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Dangerous and the Revolution of Michael Jackson’s Panther Dance

I’m loving one of the recent 33 1/3 books (the 100th volume?!) focusing on Michael Jackson’s Dangerous. I distinctly remember buying the album just as I began flirting with my own sense of musical interest. My friend down the street would regularly play the record when we were hanging out, while a separate group would shortly engender me in the cult of grunge that was quickly snapping up the interests of many of us (the author, Susan Fast, points out, early on, that Nirvana’s Nevermind would eventually best Dangerous on the charts – probably a key moment in Western musical history). Because of the album’s centricity in my formative years in elementary and middle school, it is probably the Jackson album I’m most familiar with (despite the fact that most of Jackson’s biggest hits were years past in his repertoire by this point).

With 20 years of distance, I appreciate Fast’s emphasis on the album’s two biggest hits as transgressive moments in Jackson’s oeuvre. The saccharine “Heal the World,” being so much more than a feel-good yawn-fest and “Black or White” being a confrontational moment of racial politics.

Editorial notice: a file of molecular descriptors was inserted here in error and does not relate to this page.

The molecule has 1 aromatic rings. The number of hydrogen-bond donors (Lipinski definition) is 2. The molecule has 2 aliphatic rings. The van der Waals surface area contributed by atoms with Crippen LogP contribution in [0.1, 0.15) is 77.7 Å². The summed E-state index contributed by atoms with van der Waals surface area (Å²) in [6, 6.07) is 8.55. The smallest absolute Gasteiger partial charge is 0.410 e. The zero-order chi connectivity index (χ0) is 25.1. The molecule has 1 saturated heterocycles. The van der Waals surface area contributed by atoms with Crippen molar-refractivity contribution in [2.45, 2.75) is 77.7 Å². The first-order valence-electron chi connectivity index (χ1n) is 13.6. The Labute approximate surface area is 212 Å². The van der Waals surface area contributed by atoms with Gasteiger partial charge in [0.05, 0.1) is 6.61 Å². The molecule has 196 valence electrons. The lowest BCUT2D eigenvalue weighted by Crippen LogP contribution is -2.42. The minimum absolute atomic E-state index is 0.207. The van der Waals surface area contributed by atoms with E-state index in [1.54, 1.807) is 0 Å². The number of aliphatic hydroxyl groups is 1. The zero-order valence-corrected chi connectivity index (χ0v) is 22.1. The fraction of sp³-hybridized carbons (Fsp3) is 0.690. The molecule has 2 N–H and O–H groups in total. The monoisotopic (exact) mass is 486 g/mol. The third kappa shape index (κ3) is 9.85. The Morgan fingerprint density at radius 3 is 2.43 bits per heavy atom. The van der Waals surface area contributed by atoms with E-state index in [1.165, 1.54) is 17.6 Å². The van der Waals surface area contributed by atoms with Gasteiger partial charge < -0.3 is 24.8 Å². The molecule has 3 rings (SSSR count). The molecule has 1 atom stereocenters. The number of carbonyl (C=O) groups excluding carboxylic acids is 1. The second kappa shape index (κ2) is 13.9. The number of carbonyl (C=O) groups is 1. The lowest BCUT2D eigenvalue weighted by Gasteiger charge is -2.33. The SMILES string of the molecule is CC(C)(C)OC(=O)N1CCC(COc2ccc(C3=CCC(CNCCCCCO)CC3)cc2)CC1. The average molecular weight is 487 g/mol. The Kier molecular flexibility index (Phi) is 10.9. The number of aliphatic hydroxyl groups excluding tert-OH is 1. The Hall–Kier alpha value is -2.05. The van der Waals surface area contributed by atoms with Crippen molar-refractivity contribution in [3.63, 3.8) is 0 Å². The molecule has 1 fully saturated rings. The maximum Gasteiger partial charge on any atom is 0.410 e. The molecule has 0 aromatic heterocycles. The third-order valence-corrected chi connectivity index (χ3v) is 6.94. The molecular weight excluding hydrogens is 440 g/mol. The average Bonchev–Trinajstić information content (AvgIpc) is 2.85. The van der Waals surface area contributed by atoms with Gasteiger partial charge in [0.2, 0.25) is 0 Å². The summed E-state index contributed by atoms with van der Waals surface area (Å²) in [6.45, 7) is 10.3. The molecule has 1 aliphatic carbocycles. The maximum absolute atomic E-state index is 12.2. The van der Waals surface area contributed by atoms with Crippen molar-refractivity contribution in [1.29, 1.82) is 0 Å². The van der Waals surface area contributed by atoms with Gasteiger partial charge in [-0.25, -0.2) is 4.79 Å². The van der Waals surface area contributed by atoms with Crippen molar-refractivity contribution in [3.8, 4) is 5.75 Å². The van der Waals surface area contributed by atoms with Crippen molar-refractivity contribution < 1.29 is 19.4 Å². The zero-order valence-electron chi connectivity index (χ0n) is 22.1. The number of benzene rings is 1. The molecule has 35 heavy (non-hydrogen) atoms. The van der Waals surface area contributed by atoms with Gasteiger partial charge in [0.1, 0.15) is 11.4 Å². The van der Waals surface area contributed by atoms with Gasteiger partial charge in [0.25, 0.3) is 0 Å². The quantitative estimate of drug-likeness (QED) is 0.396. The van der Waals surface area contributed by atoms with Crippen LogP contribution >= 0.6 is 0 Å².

[Note: even this version of the video is edited; racist symbols/phrases were added to the windows as if they were what Jackson was smashing.]

Quoting from a couple of pages centered on the notorious (and later re-cut) video for “Black or White” including the famous “panther dance,” I appreciate Fast’s weaving of critical theory and cultural context here:

“But in the original version, of course, [the famous face-morphing scene] was followed by Jackson’s ‘panther dance’ and it was this that made all hell break loose for him and which also allowed us to see what he was really up to in the first part of the short film.

As Eric Lott has written, ‘something so extraordinary happened at this moment that the video’s initial audiences couldn’t take it in.’ The camera pulls back from the morphing scene to expose a film set an crew, the last (black) actress to appear in the morphing scene and the film’s director, John Landis, yelling ‘cut’ and saying to the actress ‘that was perfect; how do you do that?’ There’s no answer to this question: how could there be? For the question is only superficially about a feat of modern technology; a white man has just asked a black woman how she manages to adapt as a minority, in which she must move both as part of her own world and that of the dominant culture and be cheerful in the process (‘that was perfect [behavior]’, a world of double-consciousness.”

And later:

“Jackson begins his dance trepidatiously. After he emerges from the form of the panther he stands still for a moment, settling into his new skin, unsure how to move forward. He dons his fedora and is caught in a spotlight, invoking the idea of the panopticon, which Michel Foucault used as a metaphor for the pervasive surveillance and disciplining (normalizing) of bodies in contemporary society.

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